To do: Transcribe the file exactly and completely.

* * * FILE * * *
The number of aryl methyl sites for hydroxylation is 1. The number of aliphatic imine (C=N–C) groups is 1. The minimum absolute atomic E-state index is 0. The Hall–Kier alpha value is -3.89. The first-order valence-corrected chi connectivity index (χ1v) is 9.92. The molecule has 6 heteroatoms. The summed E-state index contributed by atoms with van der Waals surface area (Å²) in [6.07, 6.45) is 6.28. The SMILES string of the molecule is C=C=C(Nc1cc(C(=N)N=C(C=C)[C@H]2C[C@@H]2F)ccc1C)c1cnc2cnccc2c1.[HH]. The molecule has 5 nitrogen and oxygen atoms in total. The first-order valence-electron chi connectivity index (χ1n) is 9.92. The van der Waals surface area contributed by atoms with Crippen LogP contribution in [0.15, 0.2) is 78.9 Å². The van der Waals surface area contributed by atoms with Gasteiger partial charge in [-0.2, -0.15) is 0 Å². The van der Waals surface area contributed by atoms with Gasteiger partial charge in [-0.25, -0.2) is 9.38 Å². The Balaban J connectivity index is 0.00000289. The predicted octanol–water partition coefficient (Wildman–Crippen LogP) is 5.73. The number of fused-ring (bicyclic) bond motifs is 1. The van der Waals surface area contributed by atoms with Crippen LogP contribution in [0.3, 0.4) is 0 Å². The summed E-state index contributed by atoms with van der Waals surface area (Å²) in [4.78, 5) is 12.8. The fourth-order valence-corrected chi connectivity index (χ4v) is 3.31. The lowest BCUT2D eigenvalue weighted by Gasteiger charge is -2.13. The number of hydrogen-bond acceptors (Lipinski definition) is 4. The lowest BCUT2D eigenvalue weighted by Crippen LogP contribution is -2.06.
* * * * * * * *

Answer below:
The number of aryl methyl sites for hydroxylation is 1. The number of aliphatic imine (C=N–C) groups is 1. The minimum absolute atomic E-state index is 0. The Hall–Kier alpha value is -3.89. The first-order valence-corrected chi connectivity index (χ1v) is 9.92. The molecule has 6 heteroatoms. The summed E-state index contributed by atoms with van der Waals surface area (Å²) in [6.07, 6.45) is 6.28. The SMILES string of the molecule is C=C=C(Nc1cc(C(=N)N=C(C=C)[C@H]2C[C@@H]2F)ccc1C)c1cnc2cnccc2c1.[HH]. The molecule has 5 nitrogen and oxygen atoms in total. The first-order valence-electron chi connectivity index (χ1n) is 9.92. The van der Waals surface area contributed by atoms with Crippen LogP contribution in [0.15, 0.2) is 78.9 Å². The van der Waals surface area contributed by atoms with Gasteiger partial charge in [-0.2, -0.15) is 0 Å². The van der Waals surface area contributed by atoms with Gasteiger partial charge in [-0.25, -0.2) is 9.38 Å². The Balaban J connectivity index is 0.00000289. The predicted octanol–water partition coefficient (Wildman–Crippen LogP) is 5.73. The number of fused-ring (bicyclic) bond motifs is 1. The van der Waals surface area contributed by atoms with Crippen LogP contribution in [0.3, 0.4) is 0 Å². The summed E-state index contributed by atoms with van der Waals surface area (Å²) in [4.78, 5) is 12.8. The fourth-order valence-corrected chi connectivity index (χ4v) is 3.31. The lowest BCUT2D eigenvalue weighted by Gasteiger charge is -2.13. The number of hydrogen-bond acceptors (Lipinski definition) is 4. The lowest BCUT2D eigenvalue weighted by Crippen LogP contribution is -2.06.